Once the advisory group felt comfortable with the vignettes and messages, plans were finalized for filming. To enhance the ecological validity and cultural sensitivity of the videotape, filming was done in the homes of the mothers in the advisory group and featured realistic and challenging feeding situations (eg, children refusing to eat). The mothers on the videotape chose the food to give their infants and demonstrated both successful and unsuccessful strategies, as they portrayed both the joy and frustration that can exist during meals. The youngest infants were bottle-fed and held in their mother's arms. Older infants were fed in high chairs or a child's table and chair. No professionals or adults were seen or heard on the videotape, except for a narrator who was used occasionally to repeat and highlight statements made by the mothers. The advisory group members participated in selecting the title of the videotape, (“Feeding Your Baby With Love”), the music (“The Greatest Love of All”)a, and the scenes to be included.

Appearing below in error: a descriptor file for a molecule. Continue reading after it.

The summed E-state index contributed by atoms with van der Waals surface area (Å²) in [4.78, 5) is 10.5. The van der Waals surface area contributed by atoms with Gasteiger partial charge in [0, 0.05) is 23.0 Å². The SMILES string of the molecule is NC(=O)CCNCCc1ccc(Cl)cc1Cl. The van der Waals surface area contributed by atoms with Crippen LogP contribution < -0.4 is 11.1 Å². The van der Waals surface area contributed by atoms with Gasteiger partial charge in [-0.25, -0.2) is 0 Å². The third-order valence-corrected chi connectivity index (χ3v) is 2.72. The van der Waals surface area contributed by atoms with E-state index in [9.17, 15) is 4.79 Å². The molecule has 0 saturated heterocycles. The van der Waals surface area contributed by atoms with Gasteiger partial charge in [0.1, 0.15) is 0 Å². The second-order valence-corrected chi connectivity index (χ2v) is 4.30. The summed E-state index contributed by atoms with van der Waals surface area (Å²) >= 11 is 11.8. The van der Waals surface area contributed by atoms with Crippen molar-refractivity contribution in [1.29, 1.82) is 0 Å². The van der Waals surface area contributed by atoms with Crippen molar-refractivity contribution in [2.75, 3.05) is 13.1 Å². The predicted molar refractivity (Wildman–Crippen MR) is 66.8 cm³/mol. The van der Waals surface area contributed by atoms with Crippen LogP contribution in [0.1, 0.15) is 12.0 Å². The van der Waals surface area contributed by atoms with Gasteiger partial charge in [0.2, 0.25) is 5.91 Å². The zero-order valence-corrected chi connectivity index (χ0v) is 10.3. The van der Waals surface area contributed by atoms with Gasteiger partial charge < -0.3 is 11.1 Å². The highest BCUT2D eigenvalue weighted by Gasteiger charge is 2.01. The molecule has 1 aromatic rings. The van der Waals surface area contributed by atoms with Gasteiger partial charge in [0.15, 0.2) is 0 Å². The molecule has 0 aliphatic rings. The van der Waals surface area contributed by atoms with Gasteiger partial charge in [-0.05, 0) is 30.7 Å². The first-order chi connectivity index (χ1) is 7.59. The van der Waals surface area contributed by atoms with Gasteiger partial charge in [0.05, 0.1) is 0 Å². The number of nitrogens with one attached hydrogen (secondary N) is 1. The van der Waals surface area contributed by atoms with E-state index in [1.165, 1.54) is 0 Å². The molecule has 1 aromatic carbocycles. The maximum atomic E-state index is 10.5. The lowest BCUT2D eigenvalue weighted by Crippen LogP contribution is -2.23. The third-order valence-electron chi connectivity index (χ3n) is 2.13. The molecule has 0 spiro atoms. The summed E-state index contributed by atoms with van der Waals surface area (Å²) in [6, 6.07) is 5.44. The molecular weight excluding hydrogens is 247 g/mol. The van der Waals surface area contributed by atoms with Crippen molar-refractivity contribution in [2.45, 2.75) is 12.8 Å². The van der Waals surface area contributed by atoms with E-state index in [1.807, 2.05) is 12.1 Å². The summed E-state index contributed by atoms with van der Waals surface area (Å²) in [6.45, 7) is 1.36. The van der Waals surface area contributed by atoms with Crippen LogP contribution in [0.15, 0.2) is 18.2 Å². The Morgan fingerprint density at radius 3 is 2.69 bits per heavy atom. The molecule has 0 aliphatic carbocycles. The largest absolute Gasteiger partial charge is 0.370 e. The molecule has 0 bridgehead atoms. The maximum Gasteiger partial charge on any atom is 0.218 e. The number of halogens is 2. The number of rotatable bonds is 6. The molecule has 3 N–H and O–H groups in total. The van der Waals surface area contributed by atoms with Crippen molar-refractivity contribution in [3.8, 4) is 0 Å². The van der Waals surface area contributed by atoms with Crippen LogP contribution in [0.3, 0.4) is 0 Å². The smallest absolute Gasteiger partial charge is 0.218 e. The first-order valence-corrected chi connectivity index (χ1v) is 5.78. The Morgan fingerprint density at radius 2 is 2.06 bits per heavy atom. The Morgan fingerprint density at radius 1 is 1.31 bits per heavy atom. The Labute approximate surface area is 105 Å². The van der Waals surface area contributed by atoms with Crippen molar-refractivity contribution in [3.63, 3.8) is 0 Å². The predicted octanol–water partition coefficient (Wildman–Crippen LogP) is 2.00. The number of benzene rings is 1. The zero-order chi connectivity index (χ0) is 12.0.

Sixty-four first-time, adolescent, African-American mothers (less than 20 years old at recruitment) and their infants were recruited from urban high schools, WIC Clinics (Supplementary Services to Women, Infants, and Children), and Family Support Centers. The infants were less than 13 months old, in good health with no identified problems, and evenly divided between males and females. Infants who had a history of major perinatal complications, congenital disorders, chronic illnesses, or growth deficiency (weight-for-age less than the 5th percentile based on National Center for Health Statistics charts) were excluded.